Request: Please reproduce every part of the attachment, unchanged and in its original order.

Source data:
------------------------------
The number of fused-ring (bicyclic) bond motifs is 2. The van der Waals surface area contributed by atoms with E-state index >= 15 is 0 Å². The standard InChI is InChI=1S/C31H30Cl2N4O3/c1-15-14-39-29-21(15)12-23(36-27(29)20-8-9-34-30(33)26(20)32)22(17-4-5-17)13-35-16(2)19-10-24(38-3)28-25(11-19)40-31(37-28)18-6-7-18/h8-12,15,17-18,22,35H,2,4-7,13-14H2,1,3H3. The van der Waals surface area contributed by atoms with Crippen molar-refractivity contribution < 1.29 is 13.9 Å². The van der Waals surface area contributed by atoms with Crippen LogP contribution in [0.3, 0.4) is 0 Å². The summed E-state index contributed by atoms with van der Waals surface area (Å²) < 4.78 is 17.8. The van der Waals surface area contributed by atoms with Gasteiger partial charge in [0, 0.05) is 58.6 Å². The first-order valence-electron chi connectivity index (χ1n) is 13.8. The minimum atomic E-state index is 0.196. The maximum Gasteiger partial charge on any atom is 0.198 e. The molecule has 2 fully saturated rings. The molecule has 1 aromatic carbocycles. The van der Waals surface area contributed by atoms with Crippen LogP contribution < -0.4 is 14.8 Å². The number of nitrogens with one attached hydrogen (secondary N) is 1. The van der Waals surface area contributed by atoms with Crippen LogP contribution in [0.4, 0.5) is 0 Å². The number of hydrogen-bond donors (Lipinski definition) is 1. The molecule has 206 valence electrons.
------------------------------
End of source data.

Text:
The number of fused-ring (bicyclic) bond motifs is 2. The van der Waals surface area contributed by atoms with E-state index >= 15 is 0 Å². The standard InChI is InChI=1S/C31H30Cl2N4O3/c1-15-14-39-29-21(15)12-23(36-27(29)20-8-9-34-30(33)26(20)32)22(17-4-5-17)13-35-16(2)19-10-24(38-3)28-25(11-19)40-31(37-28)18-6-7-18/h8-12,15,17-18,22,35H,2,4-7,13-14H2,1,3H3. The van der Waals surface area contributed by atoms with Crippen molar-refractivity contribution < 1.29 is 13.9 Å². The van der Waals surface area contributed by atoms with Crippen LogP contribution in [0.3, 0.4) is 0 Å². The summed E-state index contributed by atoms with van der Waals surface area (Å²) < 4.78 is 17.8. The van der Waals surface area contributed by atoms with Gasteiger partial charge in [0, 0.05) is 58.6 Å². The first-order valence-electron chi connectivity index (χ1n) is 13.8. The minimum atomic E-state index is 0.196. The maximum Gasteiger partial charge on any atom is 0.198 e. The molecule has 2 fully saturated rings. The molecule has 1 aromatic carbocycles. The van der Waals surface area contributed by atoms with Crippen LogP contribution < -0.4 is 14.8 Å². The number of nitrogens with one attached hydrogen (secondary N) is 1. The van der Waals surface area contributed by atoms with Crippen LogP contribution in [0.4, 0.5) is 0 Å². The number of hydrogen-bond donors (Lipinski definition) is 1. The molecule has 206 valence electrons.